As a child care provider or child care educator, you may need additional information about child care support organizations across the state or nation.
Office of Child Care — The Office of Child Care (OCC) supports low-income working families by providing access to affordable, high-quality early care and afterschool programs. OCC administers the Child Care and Development Fund (CCDF) and works with state, territory, and tribal governments to provide support for children and their families juggling work schedules and struggling to find child care programs that will fit their needs and that will prepare children to succeed in school.
National Association for Family Child Care — The National Association for Family Child Care (NAFCC) is the only professional association dedicated specifically to promoting high-quality early childhood experiences in the unique environment of family child care programs. NAFCC works on behalf of the one million family child care providers operating nationwide.
Texas Association for the Education of Young Children (TAEYC) – Texas AEYC is a state affiliate of the National Association of Education of Young Children (NAEYC), and invites your participation and membership in their organization! The mission and vision of TAEYC is celebrating, educating, and advocating for young children, families, and the early childhood profession.
Texas Early Learning Council — The Texas Early Learning Council is an advisory council working towards improving school readiness in Texas through targeted strategies stemming from the Council’s four priority areas: Parental Outreach and Communications; Early Childhood Workforce and Professional Development; Collaborations and Standards and Data Systems and Quality Rating and Improvement Systems.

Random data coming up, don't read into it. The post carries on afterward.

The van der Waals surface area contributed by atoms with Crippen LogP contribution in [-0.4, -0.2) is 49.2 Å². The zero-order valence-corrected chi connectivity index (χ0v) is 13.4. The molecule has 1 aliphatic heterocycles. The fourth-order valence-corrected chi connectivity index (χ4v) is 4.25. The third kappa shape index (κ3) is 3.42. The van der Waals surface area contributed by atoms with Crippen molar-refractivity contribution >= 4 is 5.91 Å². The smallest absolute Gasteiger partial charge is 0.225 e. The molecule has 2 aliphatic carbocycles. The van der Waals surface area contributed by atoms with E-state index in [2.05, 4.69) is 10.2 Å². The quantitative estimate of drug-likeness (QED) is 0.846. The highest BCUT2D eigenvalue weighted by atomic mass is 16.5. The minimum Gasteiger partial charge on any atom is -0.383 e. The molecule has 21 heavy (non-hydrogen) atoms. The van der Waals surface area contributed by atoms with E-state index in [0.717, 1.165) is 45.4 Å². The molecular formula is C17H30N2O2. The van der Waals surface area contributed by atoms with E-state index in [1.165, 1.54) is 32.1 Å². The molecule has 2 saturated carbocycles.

Texas Head Start Association — The Association, in conjunction with the National Head Start Association, advocates for policies that strengthen services to Head Start programs.
Texas Head Start State Collaboration Office — HSSCOs facilitate collaboration among Head Start agencies and State and local entities as charged by the Office of Head Start in the Regional Office. HSSCOs coordinate and lead efforts for diverse entities to work together by using the following methods: Communication (convene stakeholder groups for information sharing and planning), Access (facilitate access to, utilization of and formalize critical partnerships), and Systems (support policy, planning, and implementation of cross-agency State systems.)
Texas Licensed Child Care Association — Through education, advocacy, and service, TLCCA helps child care professionals: improve business practices; deepen understanding of child development; speak with a collective voice in Austin and Washington D.C.; and advocate the benefits of licensed care and education. Invites child care professionals to join their association and encourages participation in the various local affiliate groups throughout the State of Texas.
Texas Professional Home Child Care Association — Working together to promote quality Home Child Care in order to best serve the children, the parents, and the providers in Texas.
Texas Workforce Registry – a free, web-based database for early childhood professionals to store and access educational and professional development documents.